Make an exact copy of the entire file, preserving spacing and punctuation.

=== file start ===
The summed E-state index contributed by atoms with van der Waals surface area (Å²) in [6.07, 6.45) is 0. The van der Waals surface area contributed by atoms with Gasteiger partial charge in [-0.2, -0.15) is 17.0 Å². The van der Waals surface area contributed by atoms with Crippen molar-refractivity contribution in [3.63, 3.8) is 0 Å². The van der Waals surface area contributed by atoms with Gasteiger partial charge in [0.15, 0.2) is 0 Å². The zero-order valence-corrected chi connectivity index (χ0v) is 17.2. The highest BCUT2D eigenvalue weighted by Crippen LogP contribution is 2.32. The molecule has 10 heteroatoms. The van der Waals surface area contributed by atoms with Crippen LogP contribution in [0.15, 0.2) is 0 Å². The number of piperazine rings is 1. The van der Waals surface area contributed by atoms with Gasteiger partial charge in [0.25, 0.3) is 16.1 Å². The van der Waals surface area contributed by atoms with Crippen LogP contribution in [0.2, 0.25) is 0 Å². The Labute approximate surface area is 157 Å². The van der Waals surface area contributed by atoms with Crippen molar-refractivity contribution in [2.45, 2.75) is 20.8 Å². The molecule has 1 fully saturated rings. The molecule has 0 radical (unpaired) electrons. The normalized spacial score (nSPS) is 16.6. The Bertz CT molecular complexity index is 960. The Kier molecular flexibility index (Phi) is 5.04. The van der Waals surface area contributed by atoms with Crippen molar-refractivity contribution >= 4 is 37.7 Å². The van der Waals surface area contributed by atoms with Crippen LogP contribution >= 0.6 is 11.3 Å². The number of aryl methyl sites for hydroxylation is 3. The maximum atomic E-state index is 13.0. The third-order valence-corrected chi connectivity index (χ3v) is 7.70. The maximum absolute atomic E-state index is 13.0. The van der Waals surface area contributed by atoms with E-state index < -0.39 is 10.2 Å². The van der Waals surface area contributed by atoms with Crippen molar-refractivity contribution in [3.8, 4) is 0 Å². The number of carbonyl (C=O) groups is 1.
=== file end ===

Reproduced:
The summed E-state index contributed by atoms with van der Waals surface area (Å²) in [6.07, 6.45) is 0. The van der Waals surface area contributed by atoms with Gasteiger partial charge in [-0.2, -0.15) is 17.0 Å². The van der Waals surface area contributed by atoms with Crippen molar-refractivity contribution in [3.63, 3.8) is 0 Å². The van der Waals surface area contributed by atoms with Gasteiger partial charge in [0.15, 0.2) is 0 Å². The zero-order valence-corrected chi connectivity index (χ0v) is 17.2. The highest BCUT2D eigenvalue weighted by Crippen LogP contribution is 2.32. The molecule has 10 heteroatoms. The van der Waals surface area contributed by atoms with Crippen LogP contribution in [0.15, 0.2) is 0 Å². The number of piperazine rings is 1. The van der Waals surface area contributed by atoms with Gasteiger partial charge in [0.25, 0.3) is 16.1 Å². The van der Waals surface area contributed by atoms with Crippen LogP contribution in [0.2, 0.25) is 0 Å². The Labute approximate surface area is 157 Å². The van der Waals surface area contributed by atoms with Crippen molar-refractivity contribution in [2.45, 2.75) is 20.8 Å². The molecule has 1 fully saturated rings. The molecule has 0 radical (unpaired) electrons. The normalized spacial score (nSPS) is 16.6. The Bertz CT molecular complexity index is 960. The Kier molecular flexibility index (Phi) is 5.04. The van der Waals surface area contributed by atoms with Crippen molar-refractivity contribution >= 4 is 37.7 Å². The van der Waals surface area contributed by atoms with Crippen LogP contribution >= 0.6 is 11.3 Å². The number of aryl methyl sites for hydroxylation is 3. The maximum atomic E-state index is 13.0. The third-order valence-corrected chi connectivity index (χ3v) is 7.70. The maximum absolute atomic E-state index is 13.0. The van der Waals surface area contributed by atoms with E-state index < -0.39 is 10.2 Å². The van der Waals surface area contributed by atoms with Crippen molar-refractivity contribution in [3.8, 4) is 0 Å². The number of carbonyl (C=O) groups is 1.